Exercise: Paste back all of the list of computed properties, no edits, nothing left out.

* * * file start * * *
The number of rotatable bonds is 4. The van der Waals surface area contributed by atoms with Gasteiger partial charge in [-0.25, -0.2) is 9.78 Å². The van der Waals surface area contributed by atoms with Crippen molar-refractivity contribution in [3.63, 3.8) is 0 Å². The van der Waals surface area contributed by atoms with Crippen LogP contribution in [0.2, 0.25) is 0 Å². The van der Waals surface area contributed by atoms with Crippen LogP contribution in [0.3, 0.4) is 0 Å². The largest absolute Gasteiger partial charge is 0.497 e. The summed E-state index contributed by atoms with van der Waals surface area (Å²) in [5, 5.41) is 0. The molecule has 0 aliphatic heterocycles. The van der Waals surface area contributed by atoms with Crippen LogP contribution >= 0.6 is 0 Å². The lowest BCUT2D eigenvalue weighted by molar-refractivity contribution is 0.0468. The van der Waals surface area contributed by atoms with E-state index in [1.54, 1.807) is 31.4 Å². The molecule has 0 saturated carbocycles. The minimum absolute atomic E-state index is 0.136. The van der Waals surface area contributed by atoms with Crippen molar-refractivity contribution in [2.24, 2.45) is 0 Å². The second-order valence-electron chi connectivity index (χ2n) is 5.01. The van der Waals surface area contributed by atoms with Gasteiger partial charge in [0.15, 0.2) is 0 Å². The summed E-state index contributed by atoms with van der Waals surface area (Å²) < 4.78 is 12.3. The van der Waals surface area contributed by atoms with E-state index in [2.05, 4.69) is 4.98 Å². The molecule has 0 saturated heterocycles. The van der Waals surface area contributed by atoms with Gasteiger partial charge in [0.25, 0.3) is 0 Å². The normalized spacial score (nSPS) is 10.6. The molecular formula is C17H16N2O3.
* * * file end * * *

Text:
The number of rotatable bonds is 4. The van der Waals surface area contributed by atoms with Gasteiger partial charge in [-0.25, -0.2) is 9.78 Å². The van der Waals surface area contributed by atoms with Crippen molar-refractivity contribution in [3.63, 3.8) is 0 Å². The van der Waals surface area contributed by atoms with Crippen LogP contribution in [0.2, 0.25) is 0 Å². The van der Waals surface area contributed by atoms with Crippen LogP contribution in [0.3, 0.4) is 0 Å². The largest absolute Gasteiger partial charge is 0.497 e. The summed E-state index contributed by atoms with van der Waals surface area (Å²) in [5, 5.41) is 0. The molecule has 0 aliphatic heterocycles. The van der Waals surface area contributed by atoms with Crippen LogP contribution >= 0.6 is 0 Å². The lowest BCUT2D eigenvalue weighted by molar-refractivity contribution is 0.0468. The van der Waals surface area contributed by atoms with E-state index in [1.54, 1.807) is 31.4 Å². The molecule has 0 saturated carbocycles. The minimum absolute atomic E-state index is 0.136. The van der Waals surface area contributed by atoms with Crippen molar-refractivity contribution in [2.24, 2.45) is 0 Å². The second-order valence-electron chi connectivity index (χ2n) is 5.01. The van der Waals surface area contributed by atoms with Gasteiger partial charge in [0.15, 0.2) is 0 Å². The summed E-state index contributed by atoms with van der Waals surface area (Å²) < 4.78 is 12.3. The van der Waals surface area contributed by atoms with E-state index in [2.05, 4.69) is 4.98 Å². The molecule has 0 saturated heterocycles. The van der Waals surface area contributed by atoms with Gasteiger partial charge in [0.25, 0.3) is 0 Å². The normalized spacial score (nSPS) is 10.6. The molecular formula is C17H16N2O3.